casket scene,

“ which throws it up as my own feelings in such matters so a poetic centre to the play ; and generally shared by other intelligent again, that Portia's speech on mercy men, that I feel justified in stating is one of the noblest in literature, a my opinion with the emphasis of cer- gem of purest truth in a setting of tainty." Thus Mr. Moulton, in the richest music." Most readers will last analysis, simply gives expression heartily concur in these judgmentsto his own taste, hoping either to com- mark the word—and for my part I do mand the immediate assent, or to not in the least blame Mr. Moulton conquer the ultimate adhesion, of those for not attempting a scientific demon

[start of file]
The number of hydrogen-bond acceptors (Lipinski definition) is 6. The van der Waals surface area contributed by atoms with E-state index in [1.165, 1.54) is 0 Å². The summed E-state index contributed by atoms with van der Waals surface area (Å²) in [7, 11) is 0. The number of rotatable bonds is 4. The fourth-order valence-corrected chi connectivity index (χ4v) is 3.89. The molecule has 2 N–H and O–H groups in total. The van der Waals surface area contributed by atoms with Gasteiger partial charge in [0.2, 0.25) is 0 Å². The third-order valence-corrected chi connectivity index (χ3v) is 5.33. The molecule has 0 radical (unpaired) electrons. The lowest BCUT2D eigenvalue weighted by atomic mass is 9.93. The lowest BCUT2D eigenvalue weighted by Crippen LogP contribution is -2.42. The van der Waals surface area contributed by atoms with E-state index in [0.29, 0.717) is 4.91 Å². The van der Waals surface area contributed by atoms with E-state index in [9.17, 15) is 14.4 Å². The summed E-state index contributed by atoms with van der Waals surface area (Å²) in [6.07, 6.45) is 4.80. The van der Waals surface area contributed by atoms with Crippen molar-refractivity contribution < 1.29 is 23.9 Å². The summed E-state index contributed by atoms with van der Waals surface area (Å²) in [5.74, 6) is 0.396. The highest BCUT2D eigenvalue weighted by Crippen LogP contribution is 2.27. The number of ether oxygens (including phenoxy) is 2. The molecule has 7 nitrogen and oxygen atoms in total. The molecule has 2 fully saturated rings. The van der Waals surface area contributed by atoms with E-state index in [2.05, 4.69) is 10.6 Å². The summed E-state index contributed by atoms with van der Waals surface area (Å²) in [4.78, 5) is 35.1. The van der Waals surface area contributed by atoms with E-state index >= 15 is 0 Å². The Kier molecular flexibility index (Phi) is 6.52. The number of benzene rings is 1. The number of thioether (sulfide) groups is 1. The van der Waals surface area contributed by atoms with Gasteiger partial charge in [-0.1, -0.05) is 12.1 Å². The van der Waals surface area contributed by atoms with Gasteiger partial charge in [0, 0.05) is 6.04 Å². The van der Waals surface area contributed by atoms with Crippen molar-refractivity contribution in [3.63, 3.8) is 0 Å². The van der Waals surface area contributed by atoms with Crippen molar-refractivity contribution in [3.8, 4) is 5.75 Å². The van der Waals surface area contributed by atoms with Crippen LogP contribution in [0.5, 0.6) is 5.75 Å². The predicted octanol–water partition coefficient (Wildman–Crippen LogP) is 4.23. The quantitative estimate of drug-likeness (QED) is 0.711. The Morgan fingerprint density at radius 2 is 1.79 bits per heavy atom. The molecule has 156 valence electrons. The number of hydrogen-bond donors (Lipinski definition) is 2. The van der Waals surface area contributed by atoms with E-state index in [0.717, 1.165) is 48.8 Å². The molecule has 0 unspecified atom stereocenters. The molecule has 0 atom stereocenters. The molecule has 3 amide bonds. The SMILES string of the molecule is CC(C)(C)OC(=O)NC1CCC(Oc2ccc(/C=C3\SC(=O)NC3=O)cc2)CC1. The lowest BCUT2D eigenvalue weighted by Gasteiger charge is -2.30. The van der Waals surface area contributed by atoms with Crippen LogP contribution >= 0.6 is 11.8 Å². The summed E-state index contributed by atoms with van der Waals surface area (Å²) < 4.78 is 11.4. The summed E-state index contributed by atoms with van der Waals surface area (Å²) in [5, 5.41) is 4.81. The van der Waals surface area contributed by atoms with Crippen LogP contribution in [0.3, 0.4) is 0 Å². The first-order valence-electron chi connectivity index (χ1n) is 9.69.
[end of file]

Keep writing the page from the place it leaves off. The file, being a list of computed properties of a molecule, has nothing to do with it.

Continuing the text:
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stration of their truth. They are, in of the greatest strokes in the play the nature of things, incapable of a burst of startling eloquence ; scientific demonstration. They are ideal villainy meets with ideal Neme“ judicial” utterances of the writer's sis, " then the full demands of art will individual taste, which happens to be satisfied ; “it is a law of taste jump in this case with the taste of that force may be dissipated by repemost educated men. Nay, more, what tition ;" Richard the Third' is “this I would beg specially to impress upon masterpiece of Shakespearean plot," Mr. Moulton is that they exemplify and illustrates the poet's "grandeur the essential and ultimate expression of conception;" —does not every one of criticism properly so called. All of these phrases contain either an the processes which Mr. Moulton arbitrary estimate of merit or a critiimagines to be “inductive,” and all cal aphorism deductively applied ? Mr. other processes of literary inquiry Moulton actually uses without a blush whatsoever, have no other use or pur- the very word “taste," which, in his pose but to support or impugn, con- introduction, he has expelled with firm or demolish, such “judicial” scorn from the vocabulary of inductive assertions as these. Criticism, in criticism. How sad is the falling short, is not a science of demonstra- away when our inductive scientist sets tion, but an art of persuasion. All its to postulating “ laws of taste” and labours of historical inquiry, æsthetic “ demands of art,” just as if he cared analysis, emendation, elucidation, clas- as little for induction as Horace, or sification, and the rest, simply sub- Boileau, or Addison, or Mr. Arnold ! serve the one great end of enabling us